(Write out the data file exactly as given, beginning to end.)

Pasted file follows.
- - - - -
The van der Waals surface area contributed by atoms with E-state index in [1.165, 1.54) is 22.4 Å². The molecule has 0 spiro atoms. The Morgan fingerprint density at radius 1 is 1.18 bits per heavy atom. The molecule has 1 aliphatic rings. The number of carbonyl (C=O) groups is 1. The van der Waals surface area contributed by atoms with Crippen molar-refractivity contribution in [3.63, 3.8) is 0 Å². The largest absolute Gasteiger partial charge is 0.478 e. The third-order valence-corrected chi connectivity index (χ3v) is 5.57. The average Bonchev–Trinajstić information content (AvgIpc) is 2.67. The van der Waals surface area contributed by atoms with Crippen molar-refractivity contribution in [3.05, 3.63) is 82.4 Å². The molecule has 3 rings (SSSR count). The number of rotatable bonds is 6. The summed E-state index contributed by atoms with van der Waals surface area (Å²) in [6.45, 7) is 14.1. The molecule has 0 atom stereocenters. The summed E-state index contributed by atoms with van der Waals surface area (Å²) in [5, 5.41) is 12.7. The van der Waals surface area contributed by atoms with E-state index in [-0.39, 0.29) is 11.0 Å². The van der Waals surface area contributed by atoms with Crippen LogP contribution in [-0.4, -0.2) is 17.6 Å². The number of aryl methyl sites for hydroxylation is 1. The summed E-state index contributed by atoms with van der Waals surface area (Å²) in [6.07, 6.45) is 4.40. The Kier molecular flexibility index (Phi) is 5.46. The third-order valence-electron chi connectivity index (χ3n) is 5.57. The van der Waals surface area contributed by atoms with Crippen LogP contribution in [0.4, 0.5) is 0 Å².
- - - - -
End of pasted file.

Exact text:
The van der Waals surface area contributed by atoms with E-state index in [1.165, 1.54) is 22.4 Å². The molecule has 0 spiro atoms. The Morgan fingerprint density at radius 1 is 1.18 bits per heavy atom. The molecule has 1 aliphatic rings. The number of carbonyl (C=O) groups is 1. The van der Waals surface area contributed by atoms with Crippen molar-refractivity contribution in [3.63, 3.8) is 0 Å². The largest absolute Gasteiger partial charge is 0.478 e. The third-order valence-corrected chi connectivity index (χ3v) is 5.57. The average Bonchev–Trinajstić information content (AvgIpc) is 2.67. The van der Waals surface area contributed by atoms with Crippen molar-refractivity contribution in [3.05, 3.63) is 82.4 Å². The molecule has 3 rings (SSSR count). The number of rotatable bonds is 6. The summed E-state index contributed by atoms with van der Waals surface area (Å²) in [6.45, 7) is 14.1. The molecule has 0 atom stereocenters. The summed E-state index contributed by atoms with van der Waals surface area (Å²) in [5, 5.41) is 12.7. The van der Waals surface area contributed by atoms with E-state index in [-0.39, 0.29) is 11.0 Å². The van der Waals surface area contributed by atoms with Crippen LogP contribution in [-0.4, -0.2) is 17.6 Å². The number of aryl methyl sites for hydroxylation is 1. The summed E-state index contributed by atoms with van der Waals surface area (Å²) in [6.07, 6.45) is 4.40. The Kier molecular flexibility index (Phi) is 5.46. The third-order valence-electron chi connectivity index (χ3n) is 5.57. The van der Waals surface area contributed by atoms with Crippen LogP contribution in [0.4, 0.5) is 0 Å².